A Closure Notice issued by the Department of Water and Environmental Regulation was found invalid due to it failing to state, with sufficient specificity, what the recipient of the notice was required to do. For local governments who issue Direction Notices pursuant to s.214 of the Planning and Development Act 2005, or Building Orders pursuant to s.110 of the Building Act 2011, this has potential ramifications.
In Bio-Organics Pty Ltd v The Chief Executive Officer, Department of Water and Environment Regulations  WASC 236, the critical question was whether the Notice issued met the degree of clarity and certainty of expression required for a thing to be ‘specified in the closure notice’, as required by s.68A(7) and (8) of the Environmental Protection Act 1986.
The Court recognised that there is no general principle that uncertainty in an executive instrument spells legal invalidity, although in some cases, certainty of expression may be a pre-condition to the valid exercise of the power. The Court found s.68A required certainty of expression as a condition of its exercise.
The Court considered the word “specify” in s.68A called for considerable precision of statement (Re Lawrence; Ex parte Goldbar Holdings Pty Ltd (1994) 11 WAR 549). Section 68A required that a Closure Notice must unambiguously identify and make clear what must be done. One of the major issues affecting the validity of the Closure Notice was that although the problems with the site were identified, the Notice did not specify what the recipient of the Notice, or others bound by it, were required to do.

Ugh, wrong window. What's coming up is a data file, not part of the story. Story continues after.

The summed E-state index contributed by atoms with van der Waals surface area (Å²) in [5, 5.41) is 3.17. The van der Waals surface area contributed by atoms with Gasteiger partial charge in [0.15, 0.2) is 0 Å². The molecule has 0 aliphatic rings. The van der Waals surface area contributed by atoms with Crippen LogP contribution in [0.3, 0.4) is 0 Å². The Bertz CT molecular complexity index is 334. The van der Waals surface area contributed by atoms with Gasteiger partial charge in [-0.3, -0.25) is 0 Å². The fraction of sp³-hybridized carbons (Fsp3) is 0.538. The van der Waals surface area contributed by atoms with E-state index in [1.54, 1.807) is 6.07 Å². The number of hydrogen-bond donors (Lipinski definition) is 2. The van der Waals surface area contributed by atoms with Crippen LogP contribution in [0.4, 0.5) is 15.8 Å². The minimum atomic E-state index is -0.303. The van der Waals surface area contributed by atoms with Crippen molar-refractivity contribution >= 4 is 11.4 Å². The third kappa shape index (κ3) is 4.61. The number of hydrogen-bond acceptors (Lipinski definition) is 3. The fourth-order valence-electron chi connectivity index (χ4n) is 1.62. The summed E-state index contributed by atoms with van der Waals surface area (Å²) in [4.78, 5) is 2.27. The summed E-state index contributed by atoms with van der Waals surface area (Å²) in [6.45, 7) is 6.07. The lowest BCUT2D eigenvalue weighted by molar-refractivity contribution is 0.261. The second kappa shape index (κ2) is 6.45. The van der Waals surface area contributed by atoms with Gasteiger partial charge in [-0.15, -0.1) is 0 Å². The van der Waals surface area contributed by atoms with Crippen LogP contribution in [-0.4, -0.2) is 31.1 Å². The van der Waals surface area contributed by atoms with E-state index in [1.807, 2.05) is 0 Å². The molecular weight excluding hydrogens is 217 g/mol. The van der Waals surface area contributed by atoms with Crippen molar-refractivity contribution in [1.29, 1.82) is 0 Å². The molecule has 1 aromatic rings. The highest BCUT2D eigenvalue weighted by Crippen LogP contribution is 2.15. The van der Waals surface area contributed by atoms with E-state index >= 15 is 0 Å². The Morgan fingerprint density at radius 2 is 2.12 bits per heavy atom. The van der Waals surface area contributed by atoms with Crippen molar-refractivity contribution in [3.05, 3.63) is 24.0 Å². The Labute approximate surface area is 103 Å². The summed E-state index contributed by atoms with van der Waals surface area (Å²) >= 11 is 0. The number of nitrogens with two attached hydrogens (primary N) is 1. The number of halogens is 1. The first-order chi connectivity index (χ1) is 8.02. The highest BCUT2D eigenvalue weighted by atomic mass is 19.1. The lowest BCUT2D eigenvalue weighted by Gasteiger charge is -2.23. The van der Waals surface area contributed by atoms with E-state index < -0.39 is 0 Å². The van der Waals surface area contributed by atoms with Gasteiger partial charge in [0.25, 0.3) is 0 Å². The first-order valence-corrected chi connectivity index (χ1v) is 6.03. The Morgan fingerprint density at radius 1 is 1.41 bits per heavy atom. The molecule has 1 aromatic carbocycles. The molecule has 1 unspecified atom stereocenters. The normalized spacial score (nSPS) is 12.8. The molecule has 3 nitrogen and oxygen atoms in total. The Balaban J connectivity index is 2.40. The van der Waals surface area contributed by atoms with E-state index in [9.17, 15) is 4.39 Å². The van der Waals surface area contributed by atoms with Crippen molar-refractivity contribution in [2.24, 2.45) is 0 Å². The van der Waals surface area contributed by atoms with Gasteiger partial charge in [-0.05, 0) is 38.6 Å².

A further factor affecting the validity of the Closure Notice was that the directions were required to be inspected and certified by an independent suitably qualified professional. The Closure Notice did not identify who this would be, leaving the recipient to judge who might be suitably qualified. The Court referred to Mailey v Sutherland Shire Council  NSWCA 343 where the Notice in issue identified the relevant professional group to be engaged – such as a Structural Engineer, Geotechnical Engineer or Surveyor. The Court found the Notice did not identify who a suitably qualified professional would be, and its failure to do so affected certainty surrounding the management and on-going monitoring of the site.
Certainty and Specificity in Building Orders and Direction Notices
To avoid a challenge on the grounds of validity, local governments should ensure that Building Orders and Direction Notices state, with sufficient clarity, the steps required to be taken for compliance.
In relation to the content of a Building Order, Section 112 of the Building Act 2011 may direct a person to do specified building or demolition work (s.112(c)), to take or not take specified action (s.112(e)) or take specified incidental action (s.112(h)). The works required, or the subject action should be identified, so as to make it clear what is required.
The same goes for Direction Notices issued pursuant to s.214 of the Planning and Development Act 2005. Although the word “specify” does not largely appear in the section (except for s.214(6)), local governments should take care to clearly describe:
- the development that is required to be stopped and not recommence (s.214(2));
- the development required to be removed, pulled down, taken up or altered (s.214(3)(a); and
- how the land is to be restored (s.214(3)(b).
Unlike the provisions in the Environmental Protection Act 1986, recipients of Building Orders and Direction Notices have a right of review to SAT, who may vary the terms of the Notice in order to make it clear to the recipient what is required. Nevertheless, care should be taken to avoid challenges in the first place.
The information published in this paper is of a general nature and should not be construed as legal advice. Whilst we aim to provide timely, relevant and accurate information, the law may change and circumstances may differ. You should not therefore act in reliance on it without first obtaining specific legal advice.